ACTA in Malta part 2

Things have changed since I wrote my first post about ACTA, I now know it’s not as evil as I thought.

As soon as I started participating in the debates about ACTA online I wanted to get as much information as possible about it so I read and read and read. Unfortunately there is so much information about ACTA on the internet that you end up not knowing what or who to believe. All I wanted, and still want in fact, is answers, however I’m very sceptic about the answers that have suddenly started cropping up. Just today, this appeared on 

The link takes you to a very basic HTML page with 10 facts about ACTA. The page seems to address the accusations which appeared in a video some time ago on youtube, but completely disregards the concerns and questions many of us still have.

Having said that, I still think this is positive – meaning someone out there is at least listening.

What I cannot stand is the continuous politicizing of the matter on social networks. From the start I was adamant that such an issue shouldn’t be another argument towards elections. Unfortunately, ACTA is being used for this;

Not only do these people show how much they care about ACTA, but they also show how much they care about current affairs. Check out who the current Finance Minister in Malta is…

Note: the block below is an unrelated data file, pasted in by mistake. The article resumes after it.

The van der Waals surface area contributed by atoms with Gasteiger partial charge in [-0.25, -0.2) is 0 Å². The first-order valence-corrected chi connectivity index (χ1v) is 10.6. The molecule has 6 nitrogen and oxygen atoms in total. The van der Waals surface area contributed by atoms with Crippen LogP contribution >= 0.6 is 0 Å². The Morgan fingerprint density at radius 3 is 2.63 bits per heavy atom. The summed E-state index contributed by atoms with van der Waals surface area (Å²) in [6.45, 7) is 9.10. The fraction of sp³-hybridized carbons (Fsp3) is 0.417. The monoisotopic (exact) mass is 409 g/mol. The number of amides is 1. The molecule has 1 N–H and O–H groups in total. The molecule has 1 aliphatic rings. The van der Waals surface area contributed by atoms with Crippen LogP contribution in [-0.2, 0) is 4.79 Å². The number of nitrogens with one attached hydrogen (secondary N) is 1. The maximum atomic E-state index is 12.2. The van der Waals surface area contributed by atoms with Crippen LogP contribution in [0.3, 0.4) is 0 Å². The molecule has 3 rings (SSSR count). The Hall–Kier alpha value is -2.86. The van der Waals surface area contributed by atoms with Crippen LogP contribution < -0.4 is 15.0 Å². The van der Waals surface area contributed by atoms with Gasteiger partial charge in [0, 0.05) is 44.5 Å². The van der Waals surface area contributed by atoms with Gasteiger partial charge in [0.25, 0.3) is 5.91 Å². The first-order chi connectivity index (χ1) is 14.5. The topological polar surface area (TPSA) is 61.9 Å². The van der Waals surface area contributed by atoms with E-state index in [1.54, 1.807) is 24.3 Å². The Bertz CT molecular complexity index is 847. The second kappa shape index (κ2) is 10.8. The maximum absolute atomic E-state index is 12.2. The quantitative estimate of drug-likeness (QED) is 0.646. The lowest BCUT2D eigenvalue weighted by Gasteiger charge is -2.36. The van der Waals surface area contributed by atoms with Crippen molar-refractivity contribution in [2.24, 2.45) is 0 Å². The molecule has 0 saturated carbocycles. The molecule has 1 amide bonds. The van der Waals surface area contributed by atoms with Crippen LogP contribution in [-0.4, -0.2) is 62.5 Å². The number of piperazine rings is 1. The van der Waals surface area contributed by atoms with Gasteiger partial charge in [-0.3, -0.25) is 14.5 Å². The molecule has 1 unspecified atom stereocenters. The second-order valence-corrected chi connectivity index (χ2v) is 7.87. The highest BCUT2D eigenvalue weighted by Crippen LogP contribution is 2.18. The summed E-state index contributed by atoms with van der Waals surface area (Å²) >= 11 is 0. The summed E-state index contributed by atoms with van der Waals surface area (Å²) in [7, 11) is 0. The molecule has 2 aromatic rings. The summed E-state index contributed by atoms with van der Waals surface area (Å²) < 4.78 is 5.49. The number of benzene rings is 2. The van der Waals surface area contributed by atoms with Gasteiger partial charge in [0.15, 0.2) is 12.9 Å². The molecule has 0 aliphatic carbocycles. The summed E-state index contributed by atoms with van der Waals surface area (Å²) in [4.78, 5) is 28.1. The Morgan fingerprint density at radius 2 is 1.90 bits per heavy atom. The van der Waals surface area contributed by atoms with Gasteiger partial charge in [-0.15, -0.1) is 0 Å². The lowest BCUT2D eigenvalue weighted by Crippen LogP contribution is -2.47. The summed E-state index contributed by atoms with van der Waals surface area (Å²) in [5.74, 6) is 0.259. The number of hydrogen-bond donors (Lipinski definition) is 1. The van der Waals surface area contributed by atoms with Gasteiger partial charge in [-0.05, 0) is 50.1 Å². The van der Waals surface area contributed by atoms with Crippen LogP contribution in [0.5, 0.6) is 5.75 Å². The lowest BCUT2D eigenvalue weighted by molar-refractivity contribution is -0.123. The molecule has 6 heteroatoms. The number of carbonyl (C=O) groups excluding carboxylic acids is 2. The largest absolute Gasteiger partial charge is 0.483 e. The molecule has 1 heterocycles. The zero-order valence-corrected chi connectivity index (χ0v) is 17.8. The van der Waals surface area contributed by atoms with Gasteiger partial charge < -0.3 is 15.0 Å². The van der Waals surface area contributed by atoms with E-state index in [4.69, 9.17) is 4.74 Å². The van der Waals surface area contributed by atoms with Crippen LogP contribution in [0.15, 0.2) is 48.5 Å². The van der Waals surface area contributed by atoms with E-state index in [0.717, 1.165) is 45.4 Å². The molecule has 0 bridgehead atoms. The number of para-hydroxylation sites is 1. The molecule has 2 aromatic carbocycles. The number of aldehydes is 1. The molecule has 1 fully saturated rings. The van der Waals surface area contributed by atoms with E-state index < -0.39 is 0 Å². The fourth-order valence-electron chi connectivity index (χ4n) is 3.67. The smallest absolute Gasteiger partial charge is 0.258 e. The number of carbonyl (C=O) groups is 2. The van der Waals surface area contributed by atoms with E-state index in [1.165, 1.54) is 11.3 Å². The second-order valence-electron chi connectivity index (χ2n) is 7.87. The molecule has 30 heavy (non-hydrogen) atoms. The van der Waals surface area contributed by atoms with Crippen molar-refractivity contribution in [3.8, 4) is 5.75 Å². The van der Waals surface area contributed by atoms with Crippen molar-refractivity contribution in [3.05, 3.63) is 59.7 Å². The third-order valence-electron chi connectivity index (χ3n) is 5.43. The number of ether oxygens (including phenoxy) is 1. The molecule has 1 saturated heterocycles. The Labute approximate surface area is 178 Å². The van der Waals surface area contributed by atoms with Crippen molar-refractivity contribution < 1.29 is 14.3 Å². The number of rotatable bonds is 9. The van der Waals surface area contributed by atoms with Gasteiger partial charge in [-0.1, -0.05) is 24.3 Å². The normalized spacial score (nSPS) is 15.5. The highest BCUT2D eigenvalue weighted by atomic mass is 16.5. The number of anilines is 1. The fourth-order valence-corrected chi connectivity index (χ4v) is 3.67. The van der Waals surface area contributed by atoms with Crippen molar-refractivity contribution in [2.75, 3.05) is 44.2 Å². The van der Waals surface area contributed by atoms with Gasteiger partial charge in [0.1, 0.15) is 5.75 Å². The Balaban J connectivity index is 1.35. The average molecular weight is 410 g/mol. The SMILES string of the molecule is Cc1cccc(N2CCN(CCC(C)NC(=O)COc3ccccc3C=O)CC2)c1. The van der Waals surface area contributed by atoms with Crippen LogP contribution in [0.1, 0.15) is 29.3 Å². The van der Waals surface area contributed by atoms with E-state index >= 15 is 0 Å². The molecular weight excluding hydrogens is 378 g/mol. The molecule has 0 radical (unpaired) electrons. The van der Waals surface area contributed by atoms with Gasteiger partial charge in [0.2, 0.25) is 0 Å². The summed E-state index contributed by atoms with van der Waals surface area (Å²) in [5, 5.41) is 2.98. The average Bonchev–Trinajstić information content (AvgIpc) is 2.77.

ACTA in Malta

As the rest of us frenzied on Franco Debono and the no confidence vote, something eerie was going on, something which will effect how each and every one of us will be able to use the internet – ACTA.

On Thursday, Malta together with the other European member states approved an international copyright agreement treaty called Acta (Anti-Counterfeiting Trade Agreement). ACTA is disguised as an agreement which will safeguard intellectual property rights. The truth however, is that such laws on copyright are already in place. ACTA will curb freedom of expression, endanger your communication privacy and restrict your civil and digital rights. With this agreement, copyright holders will be able to bypass the court system and go directly to your internet service provider.

This means, no trial, no representation.

So while a couple of weeks ago we were patting ourselves in the back because Malta had just revamped its censorship laws, we completely missed the bandwagon on this. Want to stay organized locally? Groups, pages and events have already been set up on Facebook.

Protest against ACTA –

Malta Anti-ACTA group –

via the San Francisco Examiner

Read more about ACTA here;


More action can be taken by whoever disagrees with ACTA can do so officially by sending the following email to the following individuals that represent you. These of course are Maltese MEP’s so if you’re not a maltese citizen simply find the MEP’s representing you and send then an e-mail –

Please note that Simon Busuttil and David Casa had voted against looking into the major concerns with regards to ACTA.